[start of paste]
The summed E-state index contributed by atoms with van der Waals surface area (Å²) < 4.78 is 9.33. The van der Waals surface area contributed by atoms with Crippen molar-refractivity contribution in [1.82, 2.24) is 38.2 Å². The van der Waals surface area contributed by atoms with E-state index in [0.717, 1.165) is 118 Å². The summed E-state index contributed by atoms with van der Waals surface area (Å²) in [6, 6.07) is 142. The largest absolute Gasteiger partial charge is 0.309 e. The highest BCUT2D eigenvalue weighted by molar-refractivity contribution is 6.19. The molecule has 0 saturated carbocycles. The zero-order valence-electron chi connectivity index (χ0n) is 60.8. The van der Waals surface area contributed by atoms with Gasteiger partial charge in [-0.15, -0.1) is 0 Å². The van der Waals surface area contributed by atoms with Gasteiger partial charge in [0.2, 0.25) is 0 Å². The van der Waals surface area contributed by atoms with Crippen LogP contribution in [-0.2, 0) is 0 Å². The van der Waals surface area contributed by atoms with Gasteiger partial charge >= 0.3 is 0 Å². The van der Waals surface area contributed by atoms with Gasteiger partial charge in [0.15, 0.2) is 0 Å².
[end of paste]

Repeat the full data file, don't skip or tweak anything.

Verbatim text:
The summed E-state index contributed by atoms with van der Waals surface area (Å²) < 4.78 is 9.33. The van der Waals surface area contributed by atoms with Crippen molar-refractivity contribution in [1.82, 2.24) is 38.2 Å². The van der Waals surface area contributed by atoms with E-state index in [0.717, 1.165) is 118 Å². The summed E-state index contributed by atoms with van der Waals surface area (Å²) in [6, 6.07) is 142. The largest absolute Gasteiger partial charge is 0.309 e. The highest BCUT2D eigenvalue weighted by molar-refractivity contribution is 6.19. The molecule has 0 saturated carbocycles. The zero-order valence-electron chi connectivity index (χ0n) is 60.8. The van der Waals surface area contributed by atoms with Gasteiger partial charge in [-0.15, -0.1) is 0 Å². The van der Waals surface area contributed by atoms with Gasteiger partial charge in [0.2, 0.25) is 0 Å². The van der Waals surface area contributed by atoms with Crippen LogP contribution in [-0.2, 0) is 0 Å². The van der Waals surface area contributed by atoms with Gasteiger partial charge >= 0.3 is 0 Å². The van der Waals surface area contributed by atoms with Gasteiger partial charge in [0.15, 0.2) is 0 Å².